Cafe Lamp

Where the buns make the burger

By Rebecca Stock    - 4 min read

Dining out can be intimidating for travelers in Japan, especially for those who are "picture only" readers of Japanese. Many people give up trying to muster the courage to poke their heads under the sign curtain hanging in front of shops and instead head for the comfort of the golden arches. This is regretful because Japan has some of the best food in the world to offer. Japan's interpretation of foreign food is definitely worth trying. If you are hungry in Himeji, skip the Big Mac and treat yourself to a quality Japanese version of a classic American hamburger at Cafe Lamp.

Cafe Lamp is the sister shop to the original Bakery Lamp. In fact, the entrance to the cafe is down an alleyway just around the corner from the bakery. It may be hard to find, so if you end up at the bakery, say "burger" and the staff will point you the right way.

Freshly made buns are what set their burgers apart, as you would expect from a burger joint born from a bakery. Hamburger restaurants often fail to consider the best compliment when it comes to choosing what to sandwich their patties between. Cafe Lamp's burger buns are perfectly brown and crisp on the outside, soft and flaky on the inside. They don't detract from the flavor of the meat, don't grow soggy, and add a nice texture to each bite.

My husband and I decided to stop in after an expat friend of ours from the United States recommended Cafe Lamp. Many of us living outside the United States become homesick for American cuisine from time to time. Being from cattle country myself, I can get pretty excited about a good burger. We were especially intrigued when our friend told us that the owner had lived briefly in California near Yosemite National Park. He also told us that if the owner was around he might be willing to take special requests. The last time our friend visited, he was craving chili-cheese fries which the owner happily accommodated.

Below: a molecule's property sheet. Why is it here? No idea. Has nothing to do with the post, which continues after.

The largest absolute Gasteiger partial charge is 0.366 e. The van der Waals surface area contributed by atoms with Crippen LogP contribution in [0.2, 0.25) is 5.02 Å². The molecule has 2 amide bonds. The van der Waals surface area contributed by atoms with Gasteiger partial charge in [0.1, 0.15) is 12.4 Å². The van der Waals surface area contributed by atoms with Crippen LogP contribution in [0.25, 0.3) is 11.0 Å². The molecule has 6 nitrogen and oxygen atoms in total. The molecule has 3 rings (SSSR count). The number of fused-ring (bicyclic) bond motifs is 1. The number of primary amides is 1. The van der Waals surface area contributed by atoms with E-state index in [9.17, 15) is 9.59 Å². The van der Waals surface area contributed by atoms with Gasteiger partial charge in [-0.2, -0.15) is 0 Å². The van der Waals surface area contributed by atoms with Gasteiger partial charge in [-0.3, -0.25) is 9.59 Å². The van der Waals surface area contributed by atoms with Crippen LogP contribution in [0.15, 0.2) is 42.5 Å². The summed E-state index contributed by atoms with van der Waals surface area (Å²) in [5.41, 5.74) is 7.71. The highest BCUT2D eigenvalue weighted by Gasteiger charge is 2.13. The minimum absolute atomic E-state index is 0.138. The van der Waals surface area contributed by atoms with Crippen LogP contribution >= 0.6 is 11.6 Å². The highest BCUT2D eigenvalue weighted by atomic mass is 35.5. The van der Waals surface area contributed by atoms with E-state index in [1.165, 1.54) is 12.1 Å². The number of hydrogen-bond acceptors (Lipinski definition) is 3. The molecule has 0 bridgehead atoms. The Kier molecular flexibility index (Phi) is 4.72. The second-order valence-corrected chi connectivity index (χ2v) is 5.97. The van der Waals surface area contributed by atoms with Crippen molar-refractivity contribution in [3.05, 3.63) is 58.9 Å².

As it turns out, the owner was busy in the bakery the day we went, so we weren't able to feast on chili-cheese fries. The menu was filled with bagels, sandwiches, soup, hot dogs, and other American fare, but we ordered a cheeseburger, bacon burger with an egg, an order of fries, and a cherry cola.

Our young server brought out our matchstick fries first with a side of vinegar ketchup. The fries were fine, but I personally prefer either unadulterated ketchup or what my husband (and the comedian Will Ferrell) call "fancy sauce", which is ketchup mixed with a little mayo. (If you have never tried this, you should!) I sipped my cherry coke through a red straw while my husband made fancy sauce, and we waited for our burgers. It felt very nostalgic. When the burgers finally came, they were big, juicy and wrapped in wax paper. My cheeseburger tasted much like a standard burger from back home but with a nicer bun. My husband agreed. They were not the best burgers we've ever had, but they were pretty darn good.

Cafe Lamp is conveniently located, reasonably priced (from ¥1,000 to ¥2,000), and has tasty American food. It is about an 8 minute walk from Himeji Station just off the main road that leads to Himeji Castle. If you find yourself frustrated with where to eat, don't look for the arches; look for a quality American burger experience at Cafe Lamp.

Was this article helpful?

Suggest an edit

0
1
Rebecca Stock

Rebecca Stock @rebecca.stock

Born and raised in Oklahoma, USA, I am a small-town girl who got a taste for travel at an early age. As a teenager, I had the rare opportunity to broaden my world-view by traveling to the island of Japan as an ambassador for my city. The exotic sights, flavors, and experiences of Japan in those two weeks left a life-long impression on me. I lived out my dream to live in and further explore this beautiful country with my husband and daughter from 2011-2015. As Hyogo Prefecture for myhome base, I fell more in love with Japan's fascinating culture, breathtaking landscapes, rich culinary world, and delightful people. I hope you do too!

Join the discussion

Andrew C. 3 years ago